IX · ΣiX = IY · IY,E · ΣiY,E · ΣiY = IY · E · ΣiY     Σ{}β for {Y ∣ E}.         ▫

Proposition 9.5 {  X  ∣ EX} is a well formed type, with structure iX and IX.

Proof    EX on   X  is a nucleus (Definition 8.7), by the same argument as we used in Corollary 4.13.         ▫

The other rules for the extended notation

Lemma 9.6 The {}E0 rule is well formed and the {}E1 rule is valid.

Proof    There is no issue of well-formedness, as iX at any type is built using iY,E and IY,E but not admitY,E from the comprehension calculus. Now let x:X and φ:Σ  X . From Lemmas 9.3 and 9.4 we have

 ΣiX· EX   =  ΣiX· IX·ΣiX   =   ΣiX,

so φ(iX x)  =  ΣiXφ x  =  (ΣiX· EXx  =  EXφ(iX x) .         ▫

Lemma 9.7 The {}I rule is well formed, and the {}β rule is valid, at type X≡ΣY× Z. Proof    In the introduction rule, admitXφ = ΣiY× iZφ with no issue of well-formedness, as this expression does not use admit from the comprehension calculus. Also,

 Fφ ⇔ EX F φ       given side condition ⇔ IX(ΣiX F)φ     Lemma 9.4 ⇔ ΣadmitX(ΣiX F)φ ⇔ F(iXadmitXφ).

Lemma 9.8 If X≡{YE} then EX  Y EY in the sense of Notation 4.4.

Proof    EX=E{YE}=IY · E · ΣiY, whilst EY=IY· ΣiY by Lemma 9.4. Then

 EY· EX  =  IY · ΣiY · IY · E · ΣiY  =  IY · E · ΣiY  =  EX  =  IY · E · ΣiY · IY · ΣiY  =  EX · EY

by Lemma 9.3{}η for Y).         ▫

Lemma 9.9 The {}I rule is well formed, and the {}β rule is valid, at all types.

Proof    By structural induction on the type X, with Y≡ℕ or ΣZ as the base case (even when Z is itself a product or comprehension type), so consider X≡{YE}. First, φ aEXφ a ⇔ (EY· EX) φ aEY φ a using the given side-condition twice, and since EXEY. Hence badmitY a:Y is well formed, and iY b=a by the induction hypothesis, {}β for Y.

For the whole expression to be well formed, we need ψ:ΣY⊢ψ bEψ b. Put φ≡ IYψ:Σ  Y . Then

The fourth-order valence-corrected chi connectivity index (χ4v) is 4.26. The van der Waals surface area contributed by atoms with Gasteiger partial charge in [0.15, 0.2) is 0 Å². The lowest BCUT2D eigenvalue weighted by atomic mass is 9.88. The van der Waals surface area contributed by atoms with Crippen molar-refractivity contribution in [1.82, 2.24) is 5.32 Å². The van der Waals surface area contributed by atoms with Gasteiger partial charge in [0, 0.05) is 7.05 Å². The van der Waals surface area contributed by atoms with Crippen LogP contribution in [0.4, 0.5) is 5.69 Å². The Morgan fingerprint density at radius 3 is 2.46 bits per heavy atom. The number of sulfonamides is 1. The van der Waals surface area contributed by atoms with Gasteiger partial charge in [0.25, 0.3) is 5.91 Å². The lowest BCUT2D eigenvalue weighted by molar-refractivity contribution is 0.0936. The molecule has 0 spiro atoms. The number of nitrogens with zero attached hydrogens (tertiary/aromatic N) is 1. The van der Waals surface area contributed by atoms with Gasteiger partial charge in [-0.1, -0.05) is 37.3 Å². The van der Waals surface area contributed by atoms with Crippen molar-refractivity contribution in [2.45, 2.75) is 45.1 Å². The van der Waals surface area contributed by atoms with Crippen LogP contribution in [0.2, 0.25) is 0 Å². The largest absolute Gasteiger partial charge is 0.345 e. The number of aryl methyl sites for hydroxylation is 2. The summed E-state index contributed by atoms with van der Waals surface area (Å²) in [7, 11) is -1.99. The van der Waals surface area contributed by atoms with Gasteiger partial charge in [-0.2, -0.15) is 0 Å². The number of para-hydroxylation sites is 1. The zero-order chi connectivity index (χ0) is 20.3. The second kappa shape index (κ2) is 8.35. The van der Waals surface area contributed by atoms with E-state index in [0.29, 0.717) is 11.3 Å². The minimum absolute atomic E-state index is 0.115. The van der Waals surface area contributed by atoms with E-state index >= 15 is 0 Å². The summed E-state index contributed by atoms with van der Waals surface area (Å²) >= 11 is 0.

ψ b ⇔ (IYψ)(iY b)     Σ{}η for Y ⇔ φ a ⇔ EXφ  a     hypothesis ⇔ (IY· E· ΣiY) φ  a     definition of EX ⇔ (IY· E· ΣiY) φ  (iY b) ⇔ (E· ΣiY) φ  b     Σ{}η for Y ⇔ (E· ΣiY · IY) ψ  b ⇔ E ψ  b     Σ{}η for Y.

Lemma 9.10 The {}η rule,  admitX· iX=idX,  is valid.

Proof    The expression is well formed by Lemmas 9.6 and 9.9. We prove the equation by structural induction on the type X. If X≡ΣY× Z then, as in Lemma 9.3,

ΣiY× Z · Σ

 Y
× iZ

· I

 Y

Z
· IYZ
=
Σ
iY×

 Z

·  IYZ      induction hypothesis for Z
=id      induction hypothesis for Y.

If X≡{YE} then admitX· iX = admitY,E · admitY · iY · iY,E, which is admitY,E· iY,E by the induction hypothesis, but this is id{YE} by {}η for {YE}.         ▫

The isomorphism

Proposition 9.11 Proof    For the two admit-expressions to be well formed, we need properties of the form EXφ(i x) ⇔ φ(i x), where i x is either iX x or i  X ,EX  x , cf. Lemma 8.10.

admit  X , EX(iX x) is well formed by Lemma 9.6 ({}E1 for X) and {}I for {  X  ∣ EX}.

admitX(i  X , EX  x ) is well formed by {}E1 for {  X  ∣ EX} and Lemma 9.9 ({}I for X).

admitX(i  X , EX(admit  X , EX(iX x))) = admitX(iX x) by {}β for {  X  ∣ EX}, but this is x by Lemma 9.10 ({}η for X).

admit  X , EX(iX(admitX(i  X , EX  x ))) = admit  X , EX(i  X , EX  x ) by Lemma 9.9 ({}β for X), but this is   x  by {}η for {  X  ∣ EX}.         ▫

Proposition 9.12 This induces Proof    φ(admitX(i  X , EX  x )) ⇔ IXφ(iX(admitX(i  X , EX  x ))) ⇔ IXφ(i  X , EX  x ) because of Lemmas 9.3 and 9.9{}η and {}β for X).

θ(admit  X , EX(iX x)) ⇔ I  X , EXθ(i  X , EX(admit  X , EX(iX x))) ⇔ I  X , EXθ(iX x) by Σ{}η and {}β for {  X  ∣ EX}.         ▫